When travelling abroad, my wish is to be as fair as possible to the local realities when evaluating an experience. It is not so easy to assess a place if you are not used to a roll of change about the size of ten dollars in quarters equalling one hundred plus American dollars, and having never tried to source something like a pineapple on a small island nation in the northern Atlantic. With no paramaters it would be ignorant to declare something either dear or cheap good or bad. That being said, it is also impossible to evaluate anything without some reference to similar past experiences.
This week I had my first ever Japanese meal in London at Ubon by Nobu. In general I respect chef Nobu and have enjoyed food at his restaurants continually. It has also been my experience that serious Japanese cuisine in NY involves air travel of certain products from Japan. Japan being closer to Great Britain by plane, and Chef Nobu’s restaurants having been pleasing in the past, I figured I was very safe committing to the 90£ omakase dinner (which by my math converted to exactly either 12.00 or 7942.31 American dollars).
Sadly, I was enormously let down. Having only my previous experience to draw on, I had a sushi dinner equivalent to something I would have had at Japonica or Tomoe in New York; no particularly creative, traditional, or exacting execution, nor quality of product. In fact, it was nothing of what I have come to expect of fine Japanese dining anywhere, let alone at the Nobus elsewhere. Here is what my omakase consisted of:
Turbot ceviche style topped with caviar: Turbot and shrimp roughly chopped and somehow dulled by a starchy quality studded with cucumber cubes, served in a hollowed frozen lemon. Balanced on top was a carrot chip cut to resemble a flower with an inconsequential bit of small bead black caviar on it.
Mixed seafood new style with black bean sauce: fish tossed in thin black bean dressing on a mix of bitter seaweeds, dotted with toasted sesame seeds. There was a fried crisp on this that was beige and green in color and made of thin strands of an unidentified material spun together and fried. It translated the vegetal bite of seaweed and the flavours of the toasted sesame very well; a nice flourish.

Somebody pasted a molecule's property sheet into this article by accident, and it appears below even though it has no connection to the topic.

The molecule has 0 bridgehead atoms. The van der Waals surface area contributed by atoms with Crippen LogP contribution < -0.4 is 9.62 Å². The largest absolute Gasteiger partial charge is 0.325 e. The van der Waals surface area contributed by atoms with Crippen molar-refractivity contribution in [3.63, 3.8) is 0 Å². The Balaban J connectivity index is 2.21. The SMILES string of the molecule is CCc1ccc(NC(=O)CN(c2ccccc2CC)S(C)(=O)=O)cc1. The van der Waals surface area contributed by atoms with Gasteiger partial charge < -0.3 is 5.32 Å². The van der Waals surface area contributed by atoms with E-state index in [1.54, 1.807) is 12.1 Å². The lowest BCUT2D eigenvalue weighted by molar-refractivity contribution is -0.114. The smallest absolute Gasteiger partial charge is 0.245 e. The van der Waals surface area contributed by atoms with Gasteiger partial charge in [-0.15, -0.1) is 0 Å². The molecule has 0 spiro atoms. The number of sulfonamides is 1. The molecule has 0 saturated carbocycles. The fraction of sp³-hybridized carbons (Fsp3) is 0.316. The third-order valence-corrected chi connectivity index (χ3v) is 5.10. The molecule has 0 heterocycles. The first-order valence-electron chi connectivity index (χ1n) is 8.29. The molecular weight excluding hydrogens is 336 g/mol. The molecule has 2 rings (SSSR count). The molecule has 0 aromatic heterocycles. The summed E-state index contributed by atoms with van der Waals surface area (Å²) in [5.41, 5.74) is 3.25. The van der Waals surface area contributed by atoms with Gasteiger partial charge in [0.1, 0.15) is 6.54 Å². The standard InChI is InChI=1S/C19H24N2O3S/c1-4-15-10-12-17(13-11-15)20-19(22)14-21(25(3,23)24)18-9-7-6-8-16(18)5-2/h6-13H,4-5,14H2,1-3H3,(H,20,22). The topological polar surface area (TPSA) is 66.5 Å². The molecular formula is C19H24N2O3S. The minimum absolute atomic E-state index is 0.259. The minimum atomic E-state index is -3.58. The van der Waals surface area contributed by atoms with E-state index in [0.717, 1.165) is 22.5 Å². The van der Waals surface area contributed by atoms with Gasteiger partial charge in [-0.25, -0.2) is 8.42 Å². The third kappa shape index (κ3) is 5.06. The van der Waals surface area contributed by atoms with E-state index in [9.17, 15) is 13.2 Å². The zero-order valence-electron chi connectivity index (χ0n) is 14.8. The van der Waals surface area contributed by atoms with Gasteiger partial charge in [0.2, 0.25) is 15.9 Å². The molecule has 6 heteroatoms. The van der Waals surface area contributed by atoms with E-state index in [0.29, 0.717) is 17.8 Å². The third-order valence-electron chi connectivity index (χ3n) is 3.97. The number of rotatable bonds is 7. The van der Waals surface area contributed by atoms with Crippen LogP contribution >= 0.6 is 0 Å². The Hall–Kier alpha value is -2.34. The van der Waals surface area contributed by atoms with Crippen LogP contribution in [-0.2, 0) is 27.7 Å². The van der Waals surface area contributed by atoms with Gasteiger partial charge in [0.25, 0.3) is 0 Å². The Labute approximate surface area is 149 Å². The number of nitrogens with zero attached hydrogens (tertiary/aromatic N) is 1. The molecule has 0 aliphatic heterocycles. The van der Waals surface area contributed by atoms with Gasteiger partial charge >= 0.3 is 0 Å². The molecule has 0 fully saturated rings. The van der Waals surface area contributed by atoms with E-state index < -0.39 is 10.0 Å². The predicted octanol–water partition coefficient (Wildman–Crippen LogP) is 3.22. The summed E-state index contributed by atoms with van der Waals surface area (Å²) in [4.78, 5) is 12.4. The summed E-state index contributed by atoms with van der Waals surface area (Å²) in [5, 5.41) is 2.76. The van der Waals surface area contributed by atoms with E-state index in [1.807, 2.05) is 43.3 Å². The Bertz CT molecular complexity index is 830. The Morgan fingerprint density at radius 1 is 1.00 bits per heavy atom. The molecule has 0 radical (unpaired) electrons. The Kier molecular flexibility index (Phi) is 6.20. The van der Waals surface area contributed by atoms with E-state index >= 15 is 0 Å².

Roasted duck with red miso and sautéed green vegetables: the breast was nice, deeply sweet but not cloying. There were tiny bits of meat next to each piece of breast meat that were particularly enjoyable that I am assuming were the tenderloin of the breast fillet. The veggies were bok choi and broccoli, the broccoli bringing astringency and the bok choi water to thin the thick sweetness of the duck's dressing.
Coriander soup with squid nameko mushrooms and shiso cress: a fine slicing gave a snap to the squid that otherwise might have been chewy. The other flavours translated well and cleanly without muddling.
Sushi: three pieces of an inside-out shrimp tempura roll with asparagus, a piece of shrimp sushi topped with caviar, and two un-reported pieces. Remarkable, though, was the paste wasabi – mediocre at best.
Nobu is a chef performing to acclaim worldwide, so it would seem to me I should be safe assuming I will get a meal hopefully variant in composure to a New York meal but of a similar quality when paying a comparable price here. Sadly, this was not the case. The meal I was served at Ubon took no risks, nor did it expertly walk the strict classic line. I ordered an omakse which means “chef’s choice” and implies the chef will choose the best available of his ingredients at that moment, and on the sushi plate was half a shrimp tempura roll with asparagus, slightly better than one at the food court in the Mall of America. Yet the room was full of people enjoying themselves, so maybe I am so deeply a tourist that I have no idea what the locals appreciate. Maybe that was the perfect meal for the average canary wharf patron. Either way, I will not be clamouring to get one of these in-demand seats. I will head to Nobu in Tribeca next time I am jonesing for the chef’s cuisine and free up a space on my British dance card for the next comer.